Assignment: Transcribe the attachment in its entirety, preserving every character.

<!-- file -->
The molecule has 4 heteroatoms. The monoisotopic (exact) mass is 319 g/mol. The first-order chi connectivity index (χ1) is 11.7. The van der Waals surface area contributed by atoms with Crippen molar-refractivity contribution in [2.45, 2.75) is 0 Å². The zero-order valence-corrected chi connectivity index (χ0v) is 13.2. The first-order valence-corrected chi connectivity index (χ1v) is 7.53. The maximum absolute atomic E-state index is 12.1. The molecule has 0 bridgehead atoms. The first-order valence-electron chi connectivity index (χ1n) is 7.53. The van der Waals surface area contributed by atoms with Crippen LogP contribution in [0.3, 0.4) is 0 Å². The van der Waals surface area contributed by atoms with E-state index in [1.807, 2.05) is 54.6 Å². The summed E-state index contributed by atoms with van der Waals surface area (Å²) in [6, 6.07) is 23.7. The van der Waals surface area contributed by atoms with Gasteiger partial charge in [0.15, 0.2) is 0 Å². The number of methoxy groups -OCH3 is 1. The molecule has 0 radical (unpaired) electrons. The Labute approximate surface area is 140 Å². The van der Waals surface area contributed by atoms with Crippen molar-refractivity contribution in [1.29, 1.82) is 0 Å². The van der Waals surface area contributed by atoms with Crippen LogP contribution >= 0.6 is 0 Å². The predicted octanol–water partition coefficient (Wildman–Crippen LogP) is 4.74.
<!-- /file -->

The molecule has 4 heteroatoms. The monoisotopic (exact) mass is 319 g/mol. The first-order chi connectivity index (χ1) is 11.7. The van der Waals surface area contributed by atoms with Crippen molar-refractivity contribution in [2.45, 2.75) is 0 Å². The zero-order valence-corrected chi connectivity index (χ0v) is 13.2. The first-order valence-corrected chi connectivity index (χ1v) is 7.53. The maximum absolute atomic E-state index is 12.1. The molecule has 0 bridgehead atoms. The first-order valence-electron chi connectivity index (χ1n) is 7.53. The van der Waals surface area contributed by atoms with Crippen LogP contribution in [0.3, 0.4) is 0 Å². The van der Waals surface area contributed by atoms with E-state index in [1.807, 2.05) is 54.6 Å². The summed E-state index contributed by atoms with van der Waals surface area (Å²) in [6, 6.07) is 23.7. The van der Waals surface area contributed by atoms with Gasteiger partial charge in [0.15, 0.2) is 0 Å². The number of methoxy groups -OCH3 is 1. The molecule has 0 radical (unpaired) electrons. The Labute approximate surface area is 140 Å². The van der Waals surface area contributed by atoms with Crippen molar-refractivity contribution in [1.29, 1.82) is 0 Å². The van der Waals surface area contributed by atoms with Crippen LogP contribution >= 0.6 is 0 Å². The predicted octanol–water partition coefficient (Wildman–Crippen LogP) is 4.74.